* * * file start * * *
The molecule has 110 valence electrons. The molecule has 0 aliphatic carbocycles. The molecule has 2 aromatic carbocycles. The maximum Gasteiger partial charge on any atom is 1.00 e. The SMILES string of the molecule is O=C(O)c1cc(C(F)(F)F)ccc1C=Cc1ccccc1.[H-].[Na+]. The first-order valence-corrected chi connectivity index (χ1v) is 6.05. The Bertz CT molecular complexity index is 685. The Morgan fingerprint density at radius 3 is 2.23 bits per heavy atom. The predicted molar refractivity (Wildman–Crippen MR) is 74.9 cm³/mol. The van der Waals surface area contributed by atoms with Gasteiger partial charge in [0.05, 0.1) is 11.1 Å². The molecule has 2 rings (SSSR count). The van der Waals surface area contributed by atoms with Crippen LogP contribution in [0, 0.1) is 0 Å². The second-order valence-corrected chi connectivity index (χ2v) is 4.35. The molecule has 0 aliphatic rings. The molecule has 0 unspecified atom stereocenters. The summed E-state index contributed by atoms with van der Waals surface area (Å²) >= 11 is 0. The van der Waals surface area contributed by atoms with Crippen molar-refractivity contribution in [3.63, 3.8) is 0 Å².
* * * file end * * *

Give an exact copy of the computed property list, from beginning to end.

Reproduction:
The molecule has 110 valence electrons. The molecule has 0 aliphatic carbocycles. The molecule has 2 aromatic carbocycles. The maximum Gasteiger partial charge on any atom is 1.00 e. The SMILES string of the molecule is O=C(O)c1cc(C(F)(F)F)ccc1C=Cc1ccccc1.[H-].[Na+]. The first-order valence-corrected chi connectivity index (χ1v) is 6.05. The Bertz CT molecular complexity index is 685. The Morgan fingerprint density at radius 3 is 2.23 bits per heavy atom. The predicted molar refractivity (Wildman–Crippen MR) is 74.9 cm³/mol. The van der Waals surface area contributed by atoms with Gasteiger partial charge in [0.05, 0.1) is 11.1 Å². The molecule has 2 rings (SSSR count). The van der Waals surface area contributed by atoms with Crippen LogP contribution in [0, 0.1) is 0 Å². The second-order valence-corrected chi connectivity index (χ2v) is 4.35. The molecule has 0 aliphatic rings. The molecule has 0 unspecified atom stereocenters. The summed E-state index contributed by atoms with van der Waals surface area (Å²) >= 11 is 0. The van der Waals surface area contributed by atoms with Crippen molar-refractivity contribution in [3.63, 3.8) is 0 Å².